It has happened to all of us while learning Chinese: you are “attempting” to read a text in Chinese and then you inevitably stumble upon it, a black hole (a.k.a. an unknown character) and you’re instantly caught in its gravitational pull as it slowly sucks you in. Your eyes glaze over as you stare at it; it stares back at you like a spooky animal ready to pounce on its prey. You cycle through a database of possible pronunciations but absolutely nothing comes to mind. You can’t even attempt to pronounce it, and even if you did you’ve only got a 1 in 4 chance of getting the tone right. Nothing. You’ve got nothing. Sweat beads on your forehead, you start to scream, and your head explodes.
If this situation sounds familiar (minus the exploding head), fret not; you’re not alone. This is one of the things that makes Chinese so difficult. However, a fascinating study* published in Reading Research Quarterly offers insight into learning Chinese. The researchers studied how words are learned in context through reading, both by students in China and by students in the U.S.
A quick primer: learning words in context means being able to pick up the meaning of a word, term, or idea from the clues that are given in a sentence, paragraph, or article. For example, take the word “repugnant” in the following sentence.
You could see how repugnant the bitter medicine was by the way she shuddered and made a face as she swallowed it.
If you didn’t know the meaning of repugnant before, now you’ve got a much better idea. That’s because the context of the sentence gave you clues about the meaning. This is learning words in context.
Learning words from context is a universal phenomenon
The study found that both American and Chinese students are able to understand word meanings from context while reading normally. If you run across a word in a context that you understand, you’ve got a high probability of figuring out what that word means, even if you can’t say it. Even after controlling for cultural, family, educational, and language differences, the authors wrote “what is remarkable is not that there were some differences between Chinese and American children, but rather how similar the pattern of results is for the children from the two countries.”
What was even more interesting relating to Chinese, is how the individual components of characters, 部件 in Chinese, provide categorical information about the meaning of the character and often give a more transparent meaning than English. For example, the Chinese word for otter 水獭 has these two characters. The first character 水 is more commonly known and means water while the second character 獭 is more uncommon. However the character component 犭 conveys the meaning of a mammal or beast. Right away the reader can guess that this is some sort of animal, perhaps one that is amphibious. With the proper context the reader could probably guess this is an otter, since a native-speaking Chinese child may already know how to say “otter” in Chinese, and thus would now know how to pronounce both characters in the word 水獭.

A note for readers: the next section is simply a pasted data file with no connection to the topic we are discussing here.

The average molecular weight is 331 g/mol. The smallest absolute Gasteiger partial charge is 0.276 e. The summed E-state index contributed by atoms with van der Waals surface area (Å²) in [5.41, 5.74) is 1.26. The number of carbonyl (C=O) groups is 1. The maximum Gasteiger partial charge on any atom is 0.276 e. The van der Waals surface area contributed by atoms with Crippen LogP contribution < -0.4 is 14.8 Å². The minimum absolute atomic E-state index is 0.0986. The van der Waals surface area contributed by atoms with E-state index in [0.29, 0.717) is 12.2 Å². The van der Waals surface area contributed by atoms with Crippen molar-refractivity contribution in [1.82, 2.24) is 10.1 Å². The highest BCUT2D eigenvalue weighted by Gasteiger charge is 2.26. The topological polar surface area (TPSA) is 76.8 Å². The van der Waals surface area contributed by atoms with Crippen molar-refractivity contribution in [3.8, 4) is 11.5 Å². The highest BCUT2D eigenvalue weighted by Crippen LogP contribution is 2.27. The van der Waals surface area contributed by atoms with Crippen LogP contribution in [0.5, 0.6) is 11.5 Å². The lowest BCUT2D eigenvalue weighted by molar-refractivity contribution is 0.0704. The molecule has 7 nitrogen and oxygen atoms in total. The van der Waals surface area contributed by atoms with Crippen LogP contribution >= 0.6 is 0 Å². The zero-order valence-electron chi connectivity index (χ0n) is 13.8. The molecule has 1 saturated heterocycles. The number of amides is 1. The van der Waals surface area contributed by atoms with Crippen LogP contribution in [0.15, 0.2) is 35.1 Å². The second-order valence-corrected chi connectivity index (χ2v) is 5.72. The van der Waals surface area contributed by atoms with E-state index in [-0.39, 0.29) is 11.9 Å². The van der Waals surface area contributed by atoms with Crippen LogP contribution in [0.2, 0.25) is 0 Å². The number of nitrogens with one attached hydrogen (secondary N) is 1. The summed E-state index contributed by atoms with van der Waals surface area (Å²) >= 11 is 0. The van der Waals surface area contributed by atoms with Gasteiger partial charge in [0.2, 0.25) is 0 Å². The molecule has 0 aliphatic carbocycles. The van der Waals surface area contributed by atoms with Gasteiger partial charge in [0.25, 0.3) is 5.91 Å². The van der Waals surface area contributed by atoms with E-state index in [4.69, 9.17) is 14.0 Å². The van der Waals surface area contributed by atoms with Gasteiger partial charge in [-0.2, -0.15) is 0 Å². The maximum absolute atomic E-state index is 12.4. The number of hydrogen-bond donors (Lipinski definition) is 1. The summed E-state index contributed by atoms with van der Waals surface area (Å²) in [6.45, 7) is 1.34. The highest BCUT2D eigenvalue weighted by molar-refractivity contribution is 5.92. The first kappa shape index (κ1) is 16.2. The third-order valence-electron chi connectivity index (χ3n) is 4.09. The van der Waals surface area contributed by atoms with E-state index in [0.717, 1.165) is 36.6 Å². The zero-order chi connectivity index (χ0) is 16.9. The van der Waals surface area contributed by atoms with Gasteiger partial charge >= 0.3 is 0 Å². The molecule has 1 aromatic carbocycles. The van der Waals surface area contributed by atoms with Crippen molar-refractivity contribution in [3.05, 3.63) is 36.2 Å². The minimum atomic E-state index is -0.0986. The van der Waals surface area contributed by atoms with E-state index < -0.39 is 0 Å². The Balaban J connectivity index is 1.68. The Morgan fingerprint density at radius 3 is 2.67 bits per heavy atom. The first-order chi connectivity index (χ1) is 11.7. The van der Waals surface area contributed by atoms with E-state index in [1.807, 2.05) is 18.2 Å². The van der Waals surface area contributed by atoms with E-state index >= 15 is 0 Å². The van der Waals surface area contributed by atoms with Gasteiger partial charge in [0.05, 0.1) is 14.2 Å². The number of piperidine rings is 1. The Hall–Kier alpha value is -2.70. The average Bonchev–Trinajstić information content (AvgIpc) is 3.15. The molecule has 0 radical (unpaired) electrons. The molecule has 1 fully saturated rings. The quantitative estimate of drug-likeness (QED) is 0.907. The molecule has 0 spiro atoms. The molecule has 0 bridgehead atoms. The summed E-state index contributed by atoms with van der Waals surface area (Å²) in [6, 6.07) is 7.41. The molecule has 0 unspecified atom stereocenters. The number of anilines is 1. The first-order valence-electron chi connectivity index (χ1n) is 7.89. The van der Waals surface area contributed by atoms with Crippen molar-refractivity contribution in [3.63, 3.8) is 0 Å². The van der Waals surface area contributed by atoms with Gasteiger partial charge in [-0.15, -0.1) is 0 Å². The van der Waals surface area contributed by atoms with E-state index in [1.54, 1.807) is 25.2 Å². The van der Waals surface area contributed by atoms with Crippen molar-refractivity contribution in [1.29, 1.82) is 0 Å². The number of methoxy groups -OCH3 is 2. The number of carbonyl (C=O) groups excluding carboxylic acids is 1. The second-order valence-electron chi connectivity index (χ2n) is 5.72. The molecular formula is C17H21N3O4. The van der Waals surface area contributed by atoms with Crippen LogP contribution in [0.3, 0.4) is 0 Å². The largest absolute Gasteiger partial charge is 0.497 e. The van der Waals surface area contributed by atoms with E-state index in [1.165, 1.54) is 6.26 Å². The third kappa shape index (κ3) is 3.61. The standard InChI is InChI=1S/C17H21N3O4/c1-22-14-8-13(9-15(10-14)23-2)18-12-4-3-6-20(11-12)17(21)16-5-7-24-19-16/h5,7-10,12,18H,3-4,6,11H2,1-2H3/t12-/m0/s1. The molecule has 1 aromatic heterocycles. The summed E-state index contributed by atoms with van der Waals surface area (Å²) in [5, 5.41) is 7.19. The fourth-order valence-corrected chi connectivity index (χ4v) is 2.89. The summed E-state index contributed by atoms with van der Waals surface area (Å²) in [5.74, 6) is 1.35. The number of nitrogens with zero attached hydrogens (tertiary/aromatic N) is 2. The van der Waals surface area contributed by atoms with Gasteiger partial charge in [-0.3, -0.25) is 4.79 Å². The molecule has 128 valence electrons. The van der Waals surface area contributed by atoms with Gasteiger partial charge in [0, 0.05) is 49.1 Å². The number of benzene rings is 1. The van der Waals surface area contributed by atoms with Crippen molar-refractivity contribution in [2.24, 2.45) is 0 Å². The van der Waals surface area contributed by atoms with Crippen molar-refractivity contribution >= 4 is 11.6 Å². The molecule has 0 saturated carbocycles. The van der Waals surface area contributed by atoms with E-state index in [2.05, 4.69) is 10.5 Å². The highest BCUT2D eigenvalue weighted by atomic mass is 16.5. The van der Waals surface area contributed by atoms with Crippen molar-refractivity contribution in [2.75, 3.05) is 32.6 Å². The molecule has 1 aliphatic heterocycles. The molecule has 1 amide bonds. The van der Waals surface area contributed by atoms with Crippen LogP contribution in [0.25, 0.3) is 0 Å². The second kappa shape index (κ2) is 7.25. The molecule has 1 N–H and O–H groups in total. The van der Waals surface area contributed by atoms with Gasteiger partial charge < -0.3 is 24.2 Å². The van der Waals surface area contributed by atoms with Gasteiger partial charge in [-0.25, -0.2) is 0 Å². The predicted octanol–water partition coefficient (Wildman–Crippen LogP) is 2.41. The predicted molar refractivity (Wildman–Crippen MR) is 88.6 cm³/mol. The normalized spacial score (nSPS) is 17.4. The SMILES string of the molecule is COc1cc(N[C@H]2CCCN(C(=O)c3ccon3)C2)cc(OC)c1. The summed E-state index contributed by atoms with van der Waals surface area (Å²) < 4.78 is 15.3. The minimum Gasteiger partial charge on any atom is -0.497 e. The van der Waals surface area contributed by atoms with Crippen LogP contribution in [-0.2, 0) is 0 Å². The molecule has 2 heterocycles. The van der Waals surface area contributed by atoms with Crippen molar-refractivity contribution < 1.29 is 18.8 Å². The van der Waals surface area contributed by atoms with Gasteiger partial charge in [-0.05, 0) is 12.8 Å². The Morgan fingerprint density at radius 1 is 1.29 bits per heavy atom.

“Knowing a Word” is not good enough for reading comprehension
You can do character flash cards? Great! But that’s only going to get you so far. A reader can improve reading comprehension if they can automatically recognize the words in a text. However, in order to build instant recognition of word meanings during reading, one must also have the opportunity to “meet” a new word repeatedly.
Interestingly enough, the study also cites that “knowing the definition of a word” is not enough for reading comprehension. In order to understand words correctly during reading, the words must be meaningfully used in context. When new words are integrated with existing knowledge, they are better understood and the new words move into the reader’s “comfort zone.”
We learn best when we read at a high level of comprehension
“Learning from context is a process based on children’s prior knowledge. If a new word can be connected with children’s existing [knowledge], it is easy to learn. But when learning a new word requires building a new [branch of knowledge], it is less likely that this word will be acquired through one exposure during reading.”
This makes total sense. Basically, it’s easier to understand something when you understand everything around it. This is the precise reason the Extensive Reading Foundation calls reading at a 98% comprehension level the “sweet spot” for learning new words.
Independent reading will help you learn more new words
Children, in both China and America, who did a lot of out-of- school reading learned more unfamiliar words from context than children who did not do as much extra reading.
“Chinese children who read extensively at home learned many more unfamiliar words than the children who read less. The probability of learning a word from context for children who did a lot of reading was over three times as great as children who did some reading, and over seven times more for children who did little or no reading.”
Read more = learn more new words. Possibly seven times more.
The study concluded that only extensive reading can simultaneously meet the three criteria necessary to effectively learn words from context and build large vocabularies:
- Integration of new words with other knowledge
- Presentation of new words repeatedly in context
- Meaningful usage of new words as many ways as possible
It’s no wonder why extensive reading is so effective at building meaningful vocabulary development. If one has a large vocabulary and knows how to use it, isn’t that the same thing as fluency?
*”Incidental Learning of Word Meanings While Reading: A Chinese and American Cross-Cultural Study“, Hua Shu, Richard C. Anderson and Houcan Zhang, Reading Research Quarterly, Vol. 30, No. 1